Visualizing Garbage Collection Algorithms

Most developers take automatic garbage collection for granted. It’s just another amazing feature provided by our language run-times to make our jobs easier.

But if you try to peek inside a modern garbage collector, it’s very difficult to see how they actually work. There are thousands of implementation details that will confuse you unless you already have a good understanding of what it’s trying to do and how they can go fantastically wrong.

I’ve built a toy with five different garbage collection algorithms. Small animations were created from the run-time behavior. You can find larger animations and the code to create them at github.com/kenfox/gc-viz. It surprised me how much a simple animation reveals about these important algorithms.

Cleanup At The End: aka No GC

The simplest possible way of cleaning up garbage is to just wait until a task is done and dispose of everything at once. This is a surprisingly useful technique, especially if you have a way of breaking up a task into pieces. The Apache web server, for example, creates a small pool of memory per request and throws the entire pool away when the request completes.

The small animation to the right represents a running program. The entire image represents the program’s memory. Memory starts out colored black, which means it isn’t used. Areas that flash bright green or yellow are memory reads or writes. The color decays over time so you can see how memory was used, but also see current activity. If you watch carefully, you can see patterns emerge where the program begins to ignore some memory. Those areas have become garbage — they are not used and not reachable by the program. Everything else that isn’t garbage is “live”. Read more on Visualizing Garbage Collection Algorithms…

Kicking the Tires on Ruby 2.1 Preview

A preview of Ruby 2.1 was released a couple of days ago with these release notes:

VM (method cache)
RGENGC
refinements
syntax
Decimal Literal
Frozen String Literal
def’s return value
Bignum
128bit
GMP
String#scrub
Socket.getifaddrs
new Rubygem

I found myself scratching my head for a minute. I don’t know what most of these are! So let’s dig into them and dive into some of the details.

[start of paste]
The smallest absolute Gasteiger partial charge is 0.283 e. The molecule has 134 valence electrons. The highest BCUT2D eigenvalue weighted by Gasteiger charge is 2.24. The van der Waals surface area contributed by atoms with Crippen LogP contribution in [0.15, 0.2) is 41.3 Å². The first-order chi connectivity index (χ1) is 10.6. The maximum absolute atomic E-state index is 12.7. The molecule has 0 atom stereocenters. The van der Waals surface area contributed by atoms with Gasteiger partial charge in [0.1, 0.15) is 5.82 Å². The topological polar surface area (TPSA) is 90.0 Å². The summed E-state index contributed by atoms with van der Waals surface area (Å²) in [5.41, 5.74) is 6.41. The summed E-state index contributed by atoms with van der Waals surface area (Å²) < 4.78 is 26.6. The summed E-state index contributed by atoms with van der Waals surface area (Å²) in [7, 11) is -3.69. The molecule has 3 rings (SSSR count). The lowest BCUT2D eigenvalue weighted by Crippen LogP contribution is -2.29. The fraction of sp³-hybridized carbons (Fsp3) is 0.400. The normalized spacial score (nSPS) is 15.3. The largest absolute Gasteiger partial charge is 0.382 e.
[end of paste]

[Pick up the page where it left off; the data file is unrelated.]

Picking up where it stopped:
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Problem-Solving Like a Generalist

I develop embedded software, but if you look on my coffee table, you’ll see books on a wide variety of programming topics — information retrieval, garbage collectors, and so on. This would strike some people as strange. Shouldn’t I be focusing on electronics or something?

Yes and no. I consider myself an “embedded specialist,” and I focus most of my time (and professional development energy) on that field. And yet, I believe the best way to stay creative is to learn new things and think in new ways. When you see a problem through the lens of another field — and approach it using the tools of that field — new possibilities invariably open up. This is why AO makes a point of hiring generalists; they’re better prepared to make these connections.

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Using Backbone.js Support

Backbone.js is a powerful framework. If you’ve been following our blog, you have most likely noticed that we use it a lot. If you don’t have much background in it, take a look at the Backbone.js homepage or some of our articles to get you started. Although Backbone.js is powerful it lacks an automated way to clear views and unbind event bindings for garbage collection. With the help of a an extension known as Backbone Support, it’s easy to build views that automatically clean themselves up.

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